Monday, February 25, 2008

Steve-O Interview

Professional Jackass
Steve-O talks about taking his act on the road, thinning the herd, and how his finances are his own damn business
Hartford Advocate September 23, 2004

Somebody might have thought to staple their own genitals before Steve-O, but no one made a career out of it. As a cast member of MTV's seminal shock-reality show Jackass, Steve-O's innovative approach to self-mutilation -- like stapling his testicles to his leg or getting a tattoo while off-roading in a Humvee -- made America laugh, cry and cringe. His stunt nature show Wildboyz is in its second season.

A: What can we expect from your live show?

SO: Expect a horrifying display of alcoholism and self-mutilation. We get really drunk and hurt ourselves. We have a set list comprised of acts that censors won't let us do on TV. I'm not going to give away the whole show, but there's blood everywhere, there's vomit, a bunch of urine and broken glass. And also a bunch of testicular trauma. If people want to get kicked in the balls I can pretty much work that out.

A: Is there going to be another season of Wildboyz?

SO: Yeah.

A. How did you guys come up with the idea for the show?
SO: When we were doing Jackass we got tangled up in a lot of wildlife. I don't know. I guess we just wanted to travel the world. And we had Pontius (Chris Pontius, Steve-O's co-host on Wildboyz. He's also "party boy" fromvJackass). He has his homosexual influence and he's a nature freak.

A: Is Pontius gay?

SO: Is Pontius gay? No. but we both think it's funny to act gay.

A: Have you guys ever made out?

SO: We never made out. I mean, for the benefit of paparazzi one time we kissed each other. We only do stuff when there's a camera around. We're only gay on camera.

A: Do you watch real nature shows?
SO: I've never been a fan of nature shows. I mean, maybe a good Predators and Prey. I think everybody likes to watch one animal eat another animal. I did get my personal morals and values from watching nature programming. There ain't no monogamy in the wild, pal. Survival of the fittest. Go after the weakest of the herd. That's our motto. We slay the weakest individuals in the herd.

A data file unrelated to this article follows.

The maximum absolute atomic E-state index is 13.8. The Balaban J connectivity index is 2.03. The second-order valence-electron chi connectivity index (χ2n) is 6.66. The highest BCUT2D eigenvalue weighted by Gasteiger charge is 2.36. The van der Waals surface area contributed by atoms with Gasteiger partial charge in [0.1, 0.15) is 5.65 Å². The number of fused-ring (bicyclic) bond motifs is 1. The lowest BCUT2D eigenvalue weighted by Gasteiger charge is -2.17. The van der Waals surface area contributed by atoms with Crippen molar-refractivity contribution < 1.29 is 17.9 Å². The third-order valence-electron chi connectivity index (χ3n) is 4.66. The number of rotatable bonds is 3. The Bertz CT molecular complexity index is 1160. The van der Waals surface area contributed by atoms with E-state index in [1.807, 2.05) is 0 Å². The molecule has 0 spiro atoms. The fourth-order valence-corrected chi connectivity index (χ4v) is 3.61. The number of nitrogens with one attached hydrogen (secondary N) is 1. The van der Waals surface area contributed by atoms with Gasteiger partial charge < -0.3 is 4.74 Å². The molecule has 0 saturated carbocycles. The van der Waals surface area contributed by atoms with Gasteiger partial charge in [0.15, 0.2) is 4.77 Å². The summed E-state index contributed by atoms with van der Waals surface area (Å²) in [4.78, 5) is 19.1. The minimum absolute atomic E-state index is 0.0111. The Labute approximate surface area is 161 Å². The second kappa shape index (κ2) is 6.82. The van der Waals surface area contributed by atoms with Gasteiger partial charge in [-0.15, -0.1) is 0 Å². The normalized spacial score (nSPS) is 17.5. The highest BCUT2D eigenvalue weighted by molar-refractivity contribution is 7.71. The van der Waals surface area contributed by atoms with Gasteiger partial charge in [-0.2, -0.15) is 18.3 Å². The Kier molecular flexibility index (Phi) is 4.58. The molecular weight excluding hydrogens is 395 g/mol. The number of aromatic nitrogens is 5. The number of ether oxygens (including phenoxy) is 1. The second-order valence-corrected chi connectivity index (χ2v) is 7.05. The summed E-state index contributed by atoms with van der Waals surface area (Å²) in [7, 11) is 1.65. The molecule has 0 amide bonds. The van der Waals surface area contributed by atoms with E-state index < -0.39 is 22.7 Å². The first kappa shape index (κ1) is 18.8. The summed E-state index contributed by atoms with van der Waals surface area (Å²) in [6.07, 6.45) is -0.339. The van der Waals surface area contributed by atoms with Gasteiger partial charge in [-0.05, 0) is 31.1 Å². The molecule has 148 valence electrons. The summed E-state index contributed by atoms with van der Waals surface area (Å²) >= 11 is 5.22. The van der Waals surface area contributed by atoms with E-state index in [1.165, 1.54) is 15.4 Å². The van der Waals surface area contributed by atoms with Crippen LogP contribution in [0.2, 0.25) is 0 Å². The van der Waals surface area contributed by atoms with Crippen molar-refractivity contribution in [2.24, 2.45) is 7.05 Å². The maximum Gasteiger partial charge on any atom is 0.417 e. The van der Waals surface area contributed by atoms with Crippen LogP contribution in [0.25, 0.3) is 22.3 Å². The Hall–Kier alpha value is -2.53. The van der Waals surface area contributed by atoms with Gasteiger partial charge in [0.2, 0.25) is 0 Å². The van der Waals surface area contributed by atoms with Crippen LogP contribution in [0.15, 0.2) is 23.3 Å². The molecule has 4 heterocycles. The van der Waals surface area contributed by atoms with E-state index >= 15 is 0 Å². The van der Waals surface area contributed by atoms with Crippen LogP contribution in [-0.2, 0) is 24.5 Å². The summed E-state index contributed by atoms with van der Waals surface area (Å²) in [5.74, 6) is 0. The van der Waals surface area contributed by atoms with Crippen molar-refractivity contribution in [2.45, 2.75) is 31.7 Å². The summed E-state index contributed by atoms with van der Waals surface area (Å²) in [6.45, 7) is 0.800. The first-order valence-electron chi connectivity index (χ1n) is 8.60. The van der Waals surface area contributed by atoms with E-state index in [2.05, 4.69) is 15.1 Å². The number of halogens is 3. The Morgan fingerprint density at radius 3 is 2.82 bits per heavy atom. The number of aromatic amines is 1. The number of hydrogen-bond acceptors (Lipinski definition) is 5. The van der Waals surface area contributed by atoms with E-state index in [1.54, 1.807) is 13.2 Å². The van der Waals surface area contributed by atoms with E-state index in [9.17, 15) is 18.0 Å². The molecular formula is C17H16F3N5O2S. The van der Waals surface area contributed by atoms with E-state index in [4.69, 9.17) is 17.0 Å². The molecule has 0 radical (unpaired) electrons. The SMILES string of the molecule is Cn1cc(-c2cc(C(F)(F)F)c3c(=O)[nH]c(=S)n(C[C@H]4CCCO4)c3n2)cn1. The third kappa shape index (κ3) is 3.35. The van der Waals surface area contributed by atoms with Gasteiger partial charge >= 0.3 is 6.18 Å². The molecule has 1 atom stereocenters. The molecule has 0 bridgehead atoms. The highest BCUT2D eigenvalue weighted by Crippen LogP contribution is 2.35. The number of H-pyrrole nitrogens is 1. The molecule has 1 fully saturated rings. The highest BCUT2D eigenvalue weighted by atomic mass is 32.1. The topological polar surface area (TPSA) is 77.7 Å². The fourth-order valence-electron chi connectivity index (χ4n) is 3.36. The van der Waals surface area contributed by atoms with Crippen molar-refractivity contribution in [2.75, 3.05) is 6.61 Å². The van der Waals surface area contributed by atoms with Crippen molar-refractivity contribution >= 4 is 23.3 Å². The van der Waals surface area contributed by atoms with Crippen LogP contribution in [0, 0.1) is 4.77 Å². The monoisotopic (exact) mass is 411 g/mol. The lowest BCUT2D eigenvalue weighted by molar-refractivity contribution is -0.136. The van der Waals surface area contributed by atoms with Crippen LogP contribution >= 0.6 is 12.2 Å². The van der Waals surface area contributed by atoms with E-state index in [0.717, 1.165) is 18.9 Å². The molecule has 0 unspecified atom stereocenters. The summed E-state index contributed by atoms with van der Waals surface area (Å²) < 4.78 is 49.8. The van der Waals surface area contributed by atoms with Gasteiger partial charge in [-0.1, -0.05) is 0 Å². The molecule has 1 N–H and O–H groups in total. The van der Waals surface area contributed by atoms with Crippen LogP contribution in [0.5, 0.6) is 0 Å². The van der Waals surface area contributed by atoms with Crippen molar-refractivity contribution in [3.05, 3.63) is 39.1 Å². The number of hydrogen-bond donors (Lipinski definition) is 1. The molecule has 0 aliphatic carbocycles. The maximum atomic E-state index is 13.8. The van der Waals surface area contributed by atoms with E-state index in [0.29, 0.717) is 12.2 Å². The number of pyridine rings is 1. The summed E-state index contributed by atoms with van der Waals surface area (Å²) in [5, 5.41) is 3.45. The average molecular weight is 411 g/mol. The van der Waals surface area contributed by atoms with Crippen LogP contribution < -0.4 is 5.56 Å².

A: Aside from Pontius, are you still in touch with the other guys from Jackass?

SO: Oh, yeah. If we're all in the same city it's trouble. We all go out and party together. I saw [Johnny] Knoxville a couple of weeks ago at the Video Music Awards. We hung out and did a lot of drugs.

A: What kind of drugs do you like to do?
SO: I'm basically a big pothead. But I'm not going to look a gift horse in the mouth.

A: Especially if the gift horse has a bunch of cocaine.
SO: (Laughs) Yeah.

A: What's the dumbest thing you've done this week?
SO: Maybe I used a rubber or two. The dumbest thing I did was mess around with latex. I don't know. I had a family reunion the other day in Canada. Going to that was pretty dumb. I might as well have dressed up as the devil and walked into a church. Let's just say that my extended family isn't terribly proud of me.

A: I heard that you were the only Jackass cast member not to take a percentage of the movie's profits.
SO: That's not true.

A: OK. So what's your money situation like in general?
SO: I'm one lawsuit or injury from being in debt for the rest of my life (laughs). Hey, how unprofessional do you have to be to ask your interview subject about how much money they have? That's actually totally rude. How much money do you make, pal?

A: Oh, I make --
SO: -- I don't want to know. I'm not that rude.

A: What's life like for Steve-O these days?

SO: I'm enjoying myself. Touring really kind of wears you down. Probably the hardest thing is dealing with people all day long. When you got thousands of people coming to see you every night, you just start to hate people. Being onstage isn't bad, but everyone wants to engage you in some conversation you're not interested in whatsoever.

A: Do you kind of want to be left alone?
SO: Kind of. But then I think about the day when no one gives a crap anymore and that's even more depressing.

A: How long do you think you can keep being Steve-O?
SO: I think forever. I don't know if people are going to remain interested in watching me hurt myself for the rest of my life. I'll always be a big ham for attention.